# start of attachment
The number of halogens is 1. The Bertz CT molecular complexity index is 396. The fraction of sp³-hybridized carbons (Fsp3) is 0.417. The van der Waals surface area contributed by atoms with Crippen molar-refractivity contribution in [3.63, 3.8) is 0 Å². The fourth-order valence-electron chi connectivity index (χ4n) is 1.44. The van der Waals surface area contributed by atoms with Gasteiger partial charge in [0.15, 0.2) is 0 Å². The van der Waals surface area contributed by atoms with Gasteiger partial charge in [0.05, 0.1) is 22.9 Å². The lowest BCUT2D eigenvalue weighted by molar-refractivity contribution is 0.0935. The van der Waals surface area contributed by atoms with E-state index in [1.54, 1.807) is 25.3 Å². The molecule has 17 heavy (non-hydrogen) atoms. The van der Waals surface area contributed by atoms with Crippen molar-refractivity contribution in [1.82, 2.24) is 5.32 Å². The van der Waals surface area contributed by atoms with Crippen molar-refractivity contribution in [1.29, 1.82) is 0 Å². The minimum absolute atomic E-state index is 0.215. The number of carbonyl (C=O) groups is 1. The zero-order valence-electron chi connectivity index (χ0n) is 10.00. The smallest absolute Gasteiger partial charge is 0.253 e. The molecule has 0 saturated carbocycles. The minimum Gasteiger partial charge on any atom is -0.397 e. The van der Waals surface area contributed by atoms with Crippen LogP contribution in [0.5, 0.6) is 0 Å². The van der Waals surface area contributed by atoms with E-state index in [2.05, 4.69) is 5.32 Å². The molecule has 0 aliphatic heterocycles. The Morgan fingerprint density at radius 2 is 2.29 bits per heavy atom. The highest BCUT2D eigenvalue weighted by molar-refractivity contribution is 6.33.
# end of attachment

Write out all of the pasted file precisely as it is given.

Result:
The number of halogens is 1. The Bertz CT molecular complexity index is 396. The fraction of sp³-hybridized carbons (Fsp3) is 0.417. The van der Waals surface area contributed by atoms with Crippen molar-refractivity contribution in [3.63, 3.8) is 0 Å². The fourth-order valence-electron chi connectivity index (χ4n) is 1.44. The van der Waals surface area contributed by atoms with Gasteiger partial charge in [0.15, 0.2) is 0 Å². The van der Waals surface area contributed by atoms with Gasteiger partial charge in [0.05, 0.1) is 22.9 Å². The lowest BCUT2D eigenvalue weighted by molar-refractivity contribution is 0.0935. The van der Waals surface area contributed by atoms with E-state index in [1.54, 1.807) is 25.3 Å². The molecule has 17 heavy (non-hydrogen) atoms. The van der Waals surface area contributed by atoms with Crippen molar-refractivity contribution in [1.82, 2.24) is 5.32 Å². The van der Waals surface area contributed by atoms with Crippen molar-refractivity contribution in [1.29, 1.82) is 0 Å². The minimum absolute atomic E-state index is 0.215. The number of carbonyl (C=O) groups is 1. The zero-order valence-electron chi connectivity index (χ0n) is 10.00. The smallest absolute Gasteiger partial charge is 0.253 e. The molecule has 0 saturated carbocycles. The minimum Gasteiger partial charge on any atom is -0.397 e. The van der Waals surface area contributed by atoms with Crippen LogP contribution in [0.5, 0.6) is 0 Å². The van der Waals surface area contributed by atoms with E-state index in [2.05, 4.69) is 5.32 Å². The molecule has 0 aliphatic heterocycles. The Morgan fingerprint density at radius 2 is 2.29 bits per heavy atom. The highest BCUT2D eigenvalue weighted by molar-refractivity contribution is 6.33.